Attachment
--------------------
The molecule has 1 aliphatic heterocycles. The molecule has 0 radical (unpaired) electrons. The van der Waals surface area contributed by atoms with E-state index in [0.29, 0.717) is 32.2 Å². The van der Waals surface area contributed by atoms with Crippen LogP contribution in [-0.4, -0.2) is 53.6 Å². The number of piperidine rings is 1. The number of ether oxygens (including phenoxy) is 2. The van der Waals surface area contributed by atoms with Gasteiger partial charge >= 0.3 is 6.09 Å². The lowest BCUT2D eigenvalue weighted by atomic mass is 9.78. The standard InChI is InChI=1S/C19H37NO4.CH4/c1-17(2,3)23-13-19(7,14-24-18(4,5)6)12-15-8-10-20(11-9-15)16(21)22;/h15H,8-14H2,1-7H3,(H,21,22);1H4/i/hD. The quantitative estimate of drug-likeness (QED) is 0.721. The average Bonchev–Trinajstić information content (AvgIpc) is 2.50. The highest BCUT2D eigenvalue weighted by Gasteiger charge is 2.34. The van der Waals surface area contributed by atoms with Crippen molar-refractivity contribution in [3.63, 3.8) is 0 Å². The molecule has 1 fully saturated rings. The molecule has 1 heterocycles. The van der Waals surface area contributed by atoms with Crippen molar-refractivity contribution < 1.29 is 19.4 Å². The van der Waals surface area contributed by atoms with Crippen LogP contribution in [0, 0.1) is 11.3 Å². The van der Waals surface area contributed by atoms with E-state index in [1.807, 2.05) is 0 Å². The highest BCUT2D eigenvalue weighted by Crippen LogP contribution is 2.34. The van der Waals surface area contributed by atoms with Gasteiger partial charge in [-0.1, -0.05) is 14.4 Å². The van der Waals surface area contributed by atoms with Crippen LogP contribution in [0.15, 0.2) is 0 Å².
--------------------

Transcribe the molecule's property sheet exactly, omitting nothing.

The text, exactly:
The molecule has 1 aliphatic heterocycles. The molecule has 0 radical (unpaired) electrons. The van der Waals surface area contributed by atoms with E-state index in [0.29, 0.717) is 32.2 Å². The van der Waals surface area contributed by atoms with Crippen LogP contribution in [-0.4, -0.2) is 53.6 Å². The number of piperidine rings is 1. The number of ether oxygens (including phenoxy) is 2. The van der Waals surface area contributed by atoms with Gasteiger partial charge >= 0.3 is 6.09 Å². The lowest BCUT2D eigenvalue weighted by atomic mass is 9.78. The standard InChI is InChI=1S/C19H37NO4.CH4/c1-17(2,3)23-13-19(7,14-24-18(4,5)6)12-15-8-10-20(11-9-15)16(21)22;/h15H,8-14H2,1-7H3,(H,21,22);1H4/i/hD. The quantitative estimate of drug-likeness (QED) is 0.721. The average Bonchev–Trinajstić information content (AvgIpc) is 2.50. The highest BCUT2D eigenvalue weighted by Gasteiger charge is 2.34. The van der Waals surface area contributed by atoms with Crippen molar-refractivity contribution in [3.63, 3.8) is 0 Å². The molecule has 1 fully saturated rings. The molecule has 1 heterocycles. The van der Waals surface area contributed by atoms with Crippen molar-refractivity contribution < 1.29 is 19.4 Å². The van der Waals surface area contributed by atoms with Crippen LogP contribution in [0, 0.1) is 11.3 Å². The van der Waals surface area contributed by atoms with E-state index in [1.807, 2.05) is 0 Å². The highest BCUT2D eigenvalue weighted by Crippen LogP contribution is 2.34. The van der Waals surface area contributed by atoms with Gasteiger partial charge in [-0.1, -0.05) is 14.4 Å². The van der Waals surface area contributed by atoms with Crippen LogP contribution in [0.15, 0.2) is 0 Å².